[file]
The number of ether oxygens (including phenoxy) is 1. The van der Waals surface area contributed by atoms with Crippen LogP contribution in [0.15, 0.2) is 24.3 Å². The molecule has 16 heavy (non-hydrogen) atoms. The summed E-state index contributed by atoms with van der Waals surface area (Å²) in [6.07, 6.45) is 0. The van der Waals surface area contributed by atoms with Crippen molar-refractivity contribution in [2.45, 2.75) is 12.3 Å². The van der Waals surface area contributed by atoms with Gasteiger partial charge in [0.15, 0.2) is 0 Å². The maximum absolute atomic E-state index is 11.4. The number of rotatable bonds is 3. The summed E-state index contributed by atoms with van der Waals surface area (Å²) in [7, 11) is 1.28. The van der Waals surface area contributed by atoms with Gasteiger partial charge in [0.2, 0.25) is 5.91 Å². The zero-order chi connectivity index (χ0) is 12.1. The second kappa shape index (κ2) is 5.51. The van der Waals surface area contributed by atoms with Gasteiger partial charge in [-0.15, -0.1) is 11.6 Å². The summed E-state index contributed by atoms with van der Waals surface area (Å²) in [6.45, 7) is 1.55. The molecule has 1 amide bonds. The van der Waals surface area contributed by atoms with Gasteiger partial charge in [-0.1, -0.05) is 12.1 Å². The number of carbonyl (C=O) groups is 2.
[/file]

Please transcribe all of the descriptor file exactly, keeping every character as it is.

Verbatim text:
The number of ether oxygens (including phenoxy) is 1. The van der Waals surface area contributed by atoms with Crippen LogP contribution in [0.15, 0.2) is 24.3 Å². The molecule has 16 heavy (non-hydrogen) atoms. The summed E-state index contributed by atoms with van der Waals surface area (Å²) in [6.07, 6.45) is 0. The van der Waals surface area contributed by atoms with Crippen molar-refractivity contribution in [2.45, 2.75) is 12.3 Å². The van der Waals surface area contributed by atoms with Gasteiger partial charge in [0.15, 0.2) is 0 Å². The maximum absolute atomic E-state index is 11.4. The number of rotatable bonds is 3. The summed E-state index contributed by atoms with van der Waals surface area (Å²) in [7, 11) is 1.28. The van der Waals surface area contributed by atoms with Gasteiger partial charge in [0.2, 0.25) is 5.91 Å². The zero-order chi connectivity index (χ0) is 12.1. The second kappa shape index (κ2) is 5.51. The van der Waals surface area contributed by atoms with Gasteiger partial charge in [-0.15, -0.1) is 11.6 Å². The summed E-state index contributed by atoms with van der Waals surface area (Å²) in [6.45, 7) is 1.55. The molecule has 1 amide bonds. The van der Waals surface area contributed by atoms with Gasteiger partial charge in [-0.1, -0.05) is 12.1 Å². The number of carbonyl (C=O) groups is 2.